The Government’s goal of administering 180,000 jabs this week will be missed following the change in advice on the use of the AstraZeneca vaccine.
Thousands of vaccine appointments this week will be rescheduled by the HSE after the the National Immunisation Advisory Committee (NIAC) said that the vaccine should not be administered to people under the age of 60 in Ireland.
The decision came after the European Medicines Agency (EMA) warned that rare blood clots have been associated with the jab.
The HSE is examining the effect of the change in advice on the Government’s vaccine rollout programme.
Some 813,000 AstraZeneca vaccines are due to be delivered over the next three months, including 224,000 in April.
Tánaiste Leo Varadkar said officials will know in the coming days whether 80% of the adult population will still be able to receive their first vaccine by June.
The HSE is to receive its first delivery of the Janssen vaccine this week, with 40,800 doses to be delivered this month.
Mr Varadkar said it was a difficult decision for NIAC to make.
“They weighed up all the pros and cons. There are four vaccines now licensed for use in Ireland, they are all very effective, close to 100% effective against severe illness and death,” he told Newstalk.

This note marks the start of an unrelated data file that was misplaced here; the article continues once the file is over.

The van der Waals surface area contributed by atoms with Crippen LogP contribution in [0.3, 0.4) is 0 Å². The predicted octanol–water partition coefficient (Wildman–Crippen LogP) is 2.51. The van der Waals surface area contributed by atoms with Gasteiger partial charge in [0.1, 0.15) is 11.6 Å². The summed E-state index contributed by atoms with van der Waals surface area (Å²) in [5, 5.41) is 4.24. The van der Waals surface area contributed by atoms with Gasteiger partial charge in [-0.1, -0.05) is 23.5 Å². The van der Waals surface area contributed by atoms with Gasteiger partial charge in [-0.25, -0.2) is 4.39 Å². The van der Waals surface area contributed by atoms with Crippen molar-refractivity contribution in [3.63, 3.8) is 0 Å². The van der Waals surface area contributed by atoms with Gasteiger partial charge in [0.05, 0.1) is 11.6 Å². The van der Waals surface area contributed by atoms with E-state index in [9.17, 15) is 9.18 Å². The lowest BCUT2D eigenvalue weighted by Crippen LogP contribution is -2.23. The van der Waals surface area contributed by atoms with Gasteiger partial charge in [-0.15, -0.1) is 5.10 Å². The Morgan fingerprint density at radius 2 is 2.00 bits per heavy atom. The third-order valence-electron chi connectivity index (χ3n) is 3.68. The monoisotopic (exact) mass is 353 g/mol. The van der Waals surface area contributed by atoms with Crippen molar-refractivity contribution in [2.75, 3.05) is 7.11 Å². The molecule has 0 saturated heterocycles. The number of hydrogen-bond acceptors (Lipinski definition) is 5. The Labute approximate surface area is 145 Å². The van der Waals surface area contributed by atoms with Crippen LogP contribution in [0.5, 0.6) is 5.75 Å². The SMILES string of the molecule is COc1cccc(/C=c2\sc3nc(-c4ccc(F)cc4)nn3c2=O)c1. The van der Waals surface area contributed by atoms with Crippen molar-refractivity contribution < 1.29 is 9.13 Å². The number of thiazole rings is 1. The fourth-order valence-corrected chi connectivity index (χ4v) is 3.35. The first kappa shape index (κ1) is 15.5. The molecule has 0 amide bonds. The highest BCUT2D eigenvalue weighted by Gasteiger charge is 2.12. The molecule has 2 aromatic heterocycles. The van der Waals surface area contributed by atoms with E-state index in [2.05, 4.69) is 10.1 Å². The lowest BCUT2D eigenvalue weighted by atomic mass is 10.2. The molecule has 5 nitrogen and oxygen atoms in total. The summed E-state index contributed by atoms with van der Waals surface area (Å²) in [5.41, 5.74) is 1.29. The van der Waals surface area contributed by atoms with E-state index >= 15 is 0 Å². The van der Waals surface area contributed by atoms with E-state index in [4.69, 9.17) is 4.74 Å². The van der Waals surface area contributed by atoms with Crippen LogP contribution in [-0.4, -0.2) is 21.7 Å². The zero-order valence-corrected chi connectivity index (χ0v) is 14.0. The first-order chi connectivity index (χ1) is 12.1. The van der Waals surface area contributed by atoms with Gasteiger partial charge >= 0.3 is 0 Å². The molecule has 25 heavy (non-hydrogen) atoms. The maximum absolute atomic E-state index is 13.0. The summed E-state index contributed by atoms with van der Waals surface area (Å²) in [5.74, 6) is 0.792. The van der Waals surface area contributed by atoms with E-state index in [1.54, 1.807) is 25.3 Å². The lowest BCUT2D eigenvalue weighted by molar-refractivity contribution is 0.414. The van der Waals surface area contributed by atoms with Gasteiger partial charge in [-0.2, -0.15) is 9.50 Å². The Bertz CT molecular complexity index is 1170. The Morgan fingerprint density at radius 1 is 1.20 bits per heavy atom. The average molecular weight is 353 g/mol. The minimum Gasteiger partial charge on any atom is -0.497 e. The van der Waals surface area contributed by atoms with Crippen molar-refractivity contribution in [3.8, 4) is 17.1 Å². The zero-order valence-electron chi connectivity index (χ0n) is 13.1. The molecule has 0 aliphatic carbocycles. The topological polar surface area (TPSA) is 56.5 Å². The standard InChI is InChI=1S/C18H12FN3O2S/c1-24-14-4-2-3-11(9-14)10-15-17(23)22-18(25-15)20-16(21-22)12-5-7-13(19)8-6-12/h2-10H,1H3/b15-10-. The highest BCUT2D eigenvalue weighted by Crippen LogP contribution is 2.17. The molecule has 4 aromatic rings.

“It appears it is treatable. Maybe it is the case that down the line they are able to widen the groups that can have this again.
“There are well over half a million people over the age of 60 yet to be vaccinated so we will make good use of it.
“We are not going to hit 180,000 doses this week.
“We will know in the next couple of days if we are going to hit four out of five adults by June.” Mr Varadkar, who is a qualified doctor, said that he would have no hesitation recommending AstraZeneca to people over the age of 60.
“The risk of getting this (side-effect) is minuscule compared to getting Covid,” he added.
“I would take it myself, absolutely.”
Meanwhile, Professor Karina Butler, chair of the National Immunisation Advisory Committee, said that the threat of the blood clot is “serious”.
She told RTÉ Morning Ireland: “We have a very rare side-effect but with serious consequences, but on the other hand we have a disease that has a very high rate of death as well.
“We don’t want to raise any unnecessary risks.
“What we know from the EMA reports is that most of these cases have occurred in people under the age of 60.
“That could be influenced by the fact that there were a lot of healthcare workers under the age of 60 vaccinated.
“The UK had a tighter look at these events, they found that the risk increases as you go down the age groups.
“The younger people seems to be at greater risk than older people.”